N95 versus KN95 | FDA Approved Face Masks for Covid [Updated for 2021]

 N95 versus KN95

With the development of the COVID-19 pandemic, there is perhaps nothing more essential for safety than respirators and/or surgical masks to protect users from the virus. Masks and face coverings fulfill the invaluable role of protecting the wearer from the virus and/or preventing the virus from being spread from the wearer

The highest-rated and most effective mask for protection from the virus is the N95 respirator mask. These masks are designed to provide a very close fit to the user’s face, which then ensures that the overwhelming majority of air being inhaled is filtered through the mask’s specially-designed filtration composition. The “95” of N95 means the mask is capable of blocking at least 95 percent of 0.3-micron test particles from being inhaled—significantly more than is filtered by other products.

While the FDA temporarily approved the use of the KN95 for healthcare workers as protection against Covid-19, the Emergency Use Authorization was revoked in June of 2021. The FDA is no longer providing oversight for the importation of KN95 masks into the U.S. The only FDA approved surgical respirator is the NIOSH certified N95. NIOSH is a division of the Center for Disease Controls which tests the efficacy of masks for medical use. 

The Best CDC NIOSH N95 Surgical Masks for Healthcare Workers

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The manufacturing of standard N95 masks was constrained in 2020 and was significantly restricted by the Federal Emergency Management Agency (FEMA) to ensure their provision exclusively to hot spots as part of the disaster relief process. This is no longer the case! N95 masks are no longer restricted and supply is currently sufficeint in the United States. The FDA enacted a whitelist for acceptible subsitutions in 2020, but now that N95 supplies are no longer threatened, the FDA has backed off of several Emergency Use Authorizations (EAUs) that were designed to help manage the pandemic response. The NIOSH approved N95 surgical respirator is now the only FDA approved surgical respirator mask for healthcare workers.

Thou some KN95 masks provide the same level of protection as standard N95 masks, there are no U.S. governing bodies to ensure that a KN95 purchased by consumers or healthcare workers is, in fact, the protection it claims to be.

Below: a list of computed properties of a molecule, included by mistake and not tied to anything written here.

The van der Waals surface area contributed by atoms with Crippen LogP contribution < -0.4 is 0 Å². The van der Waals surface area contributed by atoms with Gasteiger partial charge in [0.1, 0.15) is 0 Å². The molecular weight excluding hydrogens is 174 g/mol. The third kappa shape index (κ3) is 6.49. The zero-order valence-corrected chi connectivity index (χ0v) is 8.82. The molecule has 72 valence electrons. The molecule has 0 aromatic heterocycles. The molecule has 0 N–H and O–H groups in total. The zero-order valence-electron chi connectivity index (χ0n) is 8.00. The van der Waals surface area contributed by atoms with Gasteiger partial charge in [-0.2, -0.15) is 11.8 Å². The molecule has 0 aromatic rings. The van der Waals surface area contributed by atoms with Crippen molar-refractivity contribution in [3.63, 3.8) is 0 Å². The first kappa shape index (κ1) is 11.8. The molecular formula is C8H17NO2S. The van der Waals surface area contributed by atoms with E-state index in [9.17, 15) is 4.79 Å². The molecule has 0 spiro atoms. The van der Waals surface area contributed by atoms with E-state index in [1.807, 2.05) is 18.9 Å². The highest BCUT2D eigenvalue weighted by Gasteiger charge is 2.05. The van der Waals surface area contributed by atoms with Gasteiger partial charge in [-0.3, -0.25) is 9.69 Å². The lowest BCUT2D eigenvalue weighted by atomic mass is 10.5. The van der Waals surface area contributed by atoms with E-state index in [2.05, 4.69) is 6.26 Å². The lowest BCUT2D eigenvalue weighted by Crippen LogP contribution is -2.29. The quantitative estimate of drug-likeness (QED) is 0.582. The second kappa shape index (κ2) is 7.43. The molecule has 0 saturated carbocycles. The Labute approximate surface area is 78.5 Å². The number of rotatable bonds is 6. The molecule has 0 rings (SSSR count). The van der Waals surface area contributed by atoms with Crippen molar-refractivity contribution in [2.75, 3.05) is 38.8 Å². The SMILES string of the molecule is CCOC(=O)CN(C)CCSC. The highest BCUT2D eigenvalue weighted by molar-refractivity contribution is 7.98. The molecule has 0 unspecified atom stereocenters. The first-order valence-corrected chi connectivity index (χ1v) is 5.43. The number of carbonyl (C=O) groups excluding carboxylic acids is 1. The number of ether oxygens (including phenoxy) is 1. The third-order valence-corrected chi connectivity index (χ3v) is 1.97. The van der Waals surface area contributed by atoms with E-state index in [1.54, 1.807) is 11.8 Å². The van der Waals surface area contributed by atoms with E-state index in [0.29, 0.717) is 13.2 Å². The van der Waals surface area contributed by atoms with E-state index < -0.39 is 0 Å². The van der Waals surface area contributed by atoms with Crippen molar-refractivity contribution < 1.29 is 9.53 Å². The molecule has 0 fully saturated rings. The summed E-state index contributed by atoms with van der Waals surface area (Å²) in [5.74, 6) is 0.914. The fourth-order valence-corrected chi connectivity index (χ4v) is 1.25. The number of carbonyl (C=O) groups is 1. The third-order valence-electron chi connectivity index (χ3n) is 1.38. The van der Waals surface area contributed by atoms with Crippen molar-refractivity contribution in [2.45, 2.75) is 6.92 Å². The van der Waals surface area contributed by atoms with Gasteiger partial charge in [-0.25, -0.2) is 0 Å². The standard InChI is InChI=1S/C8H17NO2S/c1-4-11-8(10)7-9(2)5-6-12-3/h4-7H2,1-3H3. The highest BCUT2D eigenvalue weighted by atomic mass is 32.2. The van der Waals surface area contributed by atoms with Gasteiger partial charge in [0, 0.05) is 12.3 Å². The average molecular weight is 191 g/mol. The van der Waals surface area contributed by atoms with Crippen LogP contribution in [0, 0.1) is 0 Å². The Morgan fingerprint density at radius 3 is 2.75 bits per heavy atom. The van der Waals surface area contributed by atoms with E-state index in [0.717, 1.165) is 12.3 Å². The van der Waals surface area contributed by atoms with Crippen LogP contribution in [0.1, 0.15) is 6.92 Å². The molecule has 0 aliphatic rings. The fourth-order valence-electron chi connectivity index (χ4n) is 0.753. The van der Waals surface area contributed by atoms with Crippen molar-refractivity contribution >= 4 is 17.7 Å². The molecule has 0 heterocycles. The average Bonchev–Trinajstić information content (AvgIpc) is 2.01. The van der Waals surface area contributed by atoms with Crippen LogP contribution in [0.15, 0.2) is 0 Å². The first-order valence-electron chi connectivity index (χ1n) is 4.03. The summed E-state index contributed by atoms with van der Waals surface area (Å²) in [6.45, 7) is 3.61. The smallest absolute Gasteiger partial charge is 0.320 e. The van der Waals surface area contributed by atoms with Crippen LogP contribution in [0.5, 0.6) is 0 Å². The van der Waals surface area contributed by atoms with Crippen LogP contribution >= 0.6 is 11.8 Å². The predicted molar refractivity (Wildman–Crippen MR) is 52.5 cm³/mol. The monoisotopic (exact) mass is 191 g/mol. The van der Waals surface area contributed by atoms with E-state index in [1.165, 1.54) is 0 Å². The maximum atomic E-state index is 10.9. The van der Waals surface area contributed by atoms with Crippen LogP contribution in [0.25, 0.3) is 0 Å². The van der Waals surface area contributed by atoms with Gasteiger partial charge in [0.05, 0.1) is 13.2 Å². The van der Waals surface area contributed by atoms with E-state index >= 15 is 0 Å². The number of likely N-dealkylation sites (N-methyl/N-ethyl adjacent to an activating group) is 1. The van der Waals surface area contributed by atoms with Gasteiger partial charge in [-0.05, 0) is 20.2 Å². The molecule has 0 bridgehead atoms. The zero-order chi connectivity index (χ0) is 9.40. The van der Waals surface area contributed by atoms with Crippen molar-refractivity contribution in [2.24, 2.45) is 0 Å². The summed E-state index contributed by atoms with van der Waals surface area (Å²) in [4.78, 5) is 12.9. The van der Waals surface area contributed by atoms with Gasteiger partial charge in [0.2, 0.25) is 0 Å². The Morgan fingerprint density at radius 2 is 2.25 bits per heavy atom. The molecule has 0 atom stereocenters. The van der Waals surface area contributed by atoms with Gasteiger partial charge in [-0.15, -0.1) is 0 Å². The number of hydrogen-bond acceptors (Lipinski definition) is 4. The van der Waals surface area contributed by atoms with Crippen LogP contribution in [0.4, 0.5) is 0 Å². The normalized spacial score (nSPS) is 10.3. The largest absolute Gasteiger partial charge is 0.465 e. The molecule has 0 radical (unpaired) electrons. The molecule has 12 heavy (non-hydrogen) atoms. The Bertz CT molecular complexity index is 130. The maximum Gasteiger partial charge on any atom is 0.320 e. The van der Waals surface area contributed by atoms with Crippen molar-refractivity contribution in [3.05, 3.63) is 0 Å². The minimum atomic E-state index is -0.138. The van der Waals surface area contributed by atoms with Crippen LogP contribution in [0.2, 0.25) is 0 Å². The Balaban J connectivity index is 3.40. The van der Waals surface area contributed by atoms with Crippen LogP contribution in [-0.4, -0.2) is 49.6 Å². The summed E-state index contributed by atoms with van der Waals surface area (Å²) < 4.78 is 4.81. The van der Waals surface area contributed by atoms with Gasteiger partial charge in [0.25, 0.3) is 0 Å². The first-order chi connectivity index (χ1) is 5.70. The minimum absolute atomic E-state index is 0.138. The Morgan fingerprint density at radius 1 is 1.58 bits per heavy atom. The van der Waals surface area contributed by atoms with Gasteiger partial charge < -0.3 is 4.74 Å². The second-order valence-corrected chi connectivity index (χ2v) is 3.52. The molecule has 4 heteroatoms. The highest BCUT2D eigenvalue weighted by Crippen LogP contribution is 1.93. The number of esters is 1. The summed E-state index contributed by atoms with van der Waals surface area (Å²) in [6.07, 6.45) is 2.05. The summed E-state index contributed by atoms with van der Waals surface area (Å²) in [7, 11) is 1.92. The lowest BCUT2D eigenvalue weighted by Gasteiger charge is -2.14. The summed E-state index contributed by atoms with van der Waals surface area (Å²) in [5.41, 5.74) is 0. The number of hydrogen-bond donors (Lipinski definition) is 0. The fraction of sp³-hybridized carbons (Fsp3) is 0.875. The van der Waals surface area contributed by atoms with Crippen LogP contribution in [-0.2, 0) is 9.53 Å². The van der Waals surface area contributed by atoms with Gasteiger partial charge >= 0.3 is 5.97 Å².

N95 versus KN95: Safety

KN95 masks might provide the same level of protection as standard N95 masks, but there is no longer any way to tell if marketing claims made by KN95 manufacturers are true. In fact, the FDA has revoked authorization for all surgical respirators except the NIOSH approved N95. 

N95 versus KN95: Reusability

In February 2021 the FDA revoked EAU of decontaminated respirators. NIOSH N95 masks are single use, and no other mask is approved for use by healthcare workers in response to the Covid pandemic.

N95 versus KN95: Availability

In light of the increase in production of NIOSH approved N95 masks, there is no longer any reason to purchase a KN95 for medical use.

N95 versus KN95: Efficacy

KN95 mask manufacturers claim to prevent at least 95 percent of particles as small as 0.3 microns from being inhaled by the wearer. The FDA no longer authorizes this mask for emergency use, however. A NIOSH approved N95 mask is the best protection on the market. 

For the best protection we recommend Rehabmart recommends the ACI NIOSH approved N95 because it is cost effective, comfortable, and made in the USA. We do still have some stock of responsibly sourced, verified, and trusted KN95 masks for essential workers or traveling consumers who are not healthcare workers. Our imported KN95 masks were inspected by the FDA at customs to verify their safety and effectiveness. To order mask protection against Coronavirus or other protective PPE wear, view the Covid-19 Response Items in stock at Rehabmart.com.


Co-Founder of Rehabmart and an Occupational Therapist since 1993. Mike has spent his professional career working in multiple areas of Occupational Therapy, including pediatrics, geriatrics, hand therapy, ergonomics and inpatient / outpatient rehabilitation. Mike enjoys writing articles that help people solve complex therapeutic problems and make better product choices.

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